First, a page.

His manner in an interview was and is almost always one of challenge. Perhaps more specifically, he sounded like a high school principal or a wise parent who has just caught the boys ‘up to something’ in the alley and he was going to carve past the protestations that there was nothing going on because there is always something going on. Is there a closest comparison? Edward R. Murrow perhaps, although he was before my time. I’d love to say Gore Vidal or Christopher Hitchens as Paxman shares their lucid brilliance yet both Vidal and Hitch were better as guests than interrogators and they wore their politics openly. As for Paxman, even after having read A Life in Questions I am confident that we share the same political views, but I have no idea how he votes, although he does admit that he reluctantly voted for Remain in the Brexit referendum. (His comment on David Cameron is the perfect eulogy for a twit: ‘greater love hath no man than that he sacrifice his country for his party’) He did however suggest to Russell Brand that they hire an ice cream truck together and drive around Britain during the 2015 election dispensing sweets and gathering opinions, so there’s a clue. That would have been brilliant television.
There is one structural aspect of A Life in Questions that I deeply admire. Paxman sticks to what is important. I have no idea if Jeremy Paxman has been married once, twice or never; if he has children they have been blessed with anonymity rather than having their lives cursed by the re-telling of mildly amusing embarrassments to arouse the laughter of total strangers. Good for him. On several occasions I have quoted the discomfort of the late Theodore H. White who essentially invented the ‘behind the scenes’ genre of political reporting with his The Making of the President series of books. Noticing the growing obsession reporters and their public had with the personal lives of public figures, White cursed his own legacy by grumbling, ‘Who gives a fuck if he had milk with Total for breakfast?’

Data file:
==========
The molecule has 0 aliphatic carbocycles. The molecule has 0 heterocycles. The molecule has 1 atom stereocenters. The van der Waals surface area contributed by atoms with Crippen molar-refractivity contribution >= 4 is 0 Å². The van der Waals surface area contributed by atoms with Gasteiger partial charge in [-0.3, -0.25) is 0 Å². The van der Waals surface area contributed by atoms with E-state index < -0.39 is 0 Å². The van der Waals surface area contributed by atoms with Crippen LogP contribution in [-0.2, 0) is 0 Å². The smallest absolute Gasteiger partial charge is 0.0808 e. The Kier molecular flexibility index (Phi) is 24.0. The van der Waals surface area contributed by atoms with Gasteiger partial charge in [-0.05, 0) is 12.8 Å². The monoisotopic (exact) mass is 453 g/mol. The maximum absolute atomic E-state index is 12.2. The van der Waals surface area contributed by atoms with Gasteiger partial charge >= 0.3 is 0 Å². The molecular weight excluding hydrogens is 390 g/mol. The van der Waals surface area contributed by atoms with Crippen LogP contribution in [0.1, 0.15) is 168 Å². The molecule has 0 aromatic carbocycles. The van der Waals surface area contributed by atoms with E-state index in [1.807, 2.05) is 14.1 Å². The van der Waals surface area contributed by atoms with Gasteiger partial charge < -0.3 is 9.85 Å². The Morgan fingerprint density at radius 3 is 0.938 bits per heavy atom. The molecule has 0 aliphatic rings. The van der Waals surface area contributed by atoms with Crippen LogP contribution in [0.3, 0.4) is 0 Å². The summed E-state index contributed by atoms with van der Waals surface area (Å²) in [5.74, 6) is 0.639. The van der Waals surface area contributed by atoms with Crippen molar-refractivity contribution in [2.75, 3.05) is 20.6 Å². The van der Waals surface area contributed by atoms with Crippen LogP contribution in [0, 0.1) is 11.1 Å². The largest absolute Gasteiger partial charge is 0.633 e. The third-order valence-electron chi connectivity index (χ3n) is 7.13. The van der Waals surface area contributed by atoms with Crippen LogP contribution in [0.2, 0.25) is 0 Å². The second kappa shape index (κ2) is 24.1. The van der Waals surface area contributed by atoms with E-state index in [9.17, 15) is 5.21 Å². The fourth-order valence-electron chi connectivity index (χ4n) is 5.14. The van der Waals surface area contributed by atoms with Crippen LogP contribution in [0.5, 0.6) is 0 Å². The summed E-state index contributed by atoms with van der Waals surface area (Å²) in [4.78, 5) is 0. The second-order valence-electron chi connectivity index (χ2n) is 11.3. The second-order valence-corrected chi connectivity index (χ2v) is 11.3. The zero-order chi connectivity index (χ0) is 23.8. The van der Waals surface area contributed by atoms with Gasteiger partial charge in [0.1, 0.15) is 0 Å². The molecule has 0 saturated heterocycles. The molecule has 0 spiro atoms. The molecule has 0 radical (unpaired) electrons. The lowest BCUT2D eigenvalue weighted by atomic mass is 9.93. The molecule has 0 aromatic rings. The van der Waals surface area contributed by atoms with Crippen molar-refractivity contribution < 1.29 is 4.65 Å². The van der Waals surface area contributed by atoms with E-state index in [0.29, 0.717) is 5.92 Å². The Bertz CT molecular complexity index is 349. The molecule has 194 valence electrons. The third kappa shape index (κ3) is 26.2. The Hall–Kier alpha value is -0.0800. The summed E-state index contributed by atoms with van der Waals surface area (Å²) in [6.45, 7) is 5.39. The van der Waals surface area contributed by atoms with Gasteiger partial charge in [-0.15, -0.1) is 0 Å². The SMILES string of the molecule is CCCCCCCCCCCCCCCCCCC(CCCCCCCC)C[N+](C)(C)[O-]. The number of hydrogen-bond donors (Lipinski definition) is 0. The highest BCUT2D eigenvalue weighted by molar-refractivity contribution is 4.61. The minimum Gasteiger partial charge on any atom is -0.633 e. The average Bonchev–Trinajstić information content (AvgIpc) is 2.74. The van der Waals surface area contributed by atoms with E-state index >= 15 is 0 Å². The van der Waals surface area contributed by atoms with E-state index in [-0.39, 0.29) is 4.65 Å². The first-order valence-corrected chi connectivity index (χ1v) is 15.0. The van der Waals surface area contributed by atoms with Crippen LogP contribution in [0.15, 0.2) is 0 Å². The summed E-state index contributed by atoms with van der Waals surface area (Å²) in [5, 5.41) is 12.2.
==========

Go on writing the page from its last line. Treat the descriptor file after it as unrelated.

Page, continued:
I don’t know what Jeremy Paxman has for breakfast, nor do I need to know. What I – and you – do need to know are his views on journalism and television in general. In a nutshell, Paxman defines his medium thusly: ‘Television remains an escapist medium even when it is most apparently rooted in reality.’ Perhaps this is why the environment is not the predominant issue in recent elections; on-going stories are just less captivating than bombs going off in schools or political candidates groping models.
Let us not lose sight of the fact that A Life in Questions fulfills the essential mandate of a book. It is a cracking good read. I have dog-eared some forty or fifty pages containing anecdotes told with the same sort of delighted, smart amusement that I have missed since Vidal and Hitchens closed their accounts. Just to borrow one, there is the description of a reporter being sent out to cover a Satanic Ritual:
“In a basement flat he found half a dozen old wrinklies about to celebrate a Black Mass. They explained that since one of them was teetotal, they were using Ribena instead of wine. If Richard would provide the bread, he could observe the event. The corner shop was unfortunately out of loaves, so, … he bought a packet of biscuits, which was deemed sufficient. A naked woman was draped across the kitchen table, and what the [reporter] witnessed that afternoon no pastry chef had ever intended. He returned to the office unable ever again to look a Custard Cream in the face.”
Now I wonder what Channel 4 will do with The Great British Bake Off? Pardon me, I digress.
I know this about A Life in Questions. For someone like me, for anyone who is like Jeremy Paxman, endlessly curious about the world, its stories and how those stories are told, this is a book to be absolutely treasured. Give it as a gift and then impatiently insist on borrowing it back so you can read it for yourself, or vice versa maybe; hang it all, do you expect me to run your life for you? This is my favourite book of the year so far, and November through December had better pull up their socks if their releases intend to mount a challenge.
Be seeing you.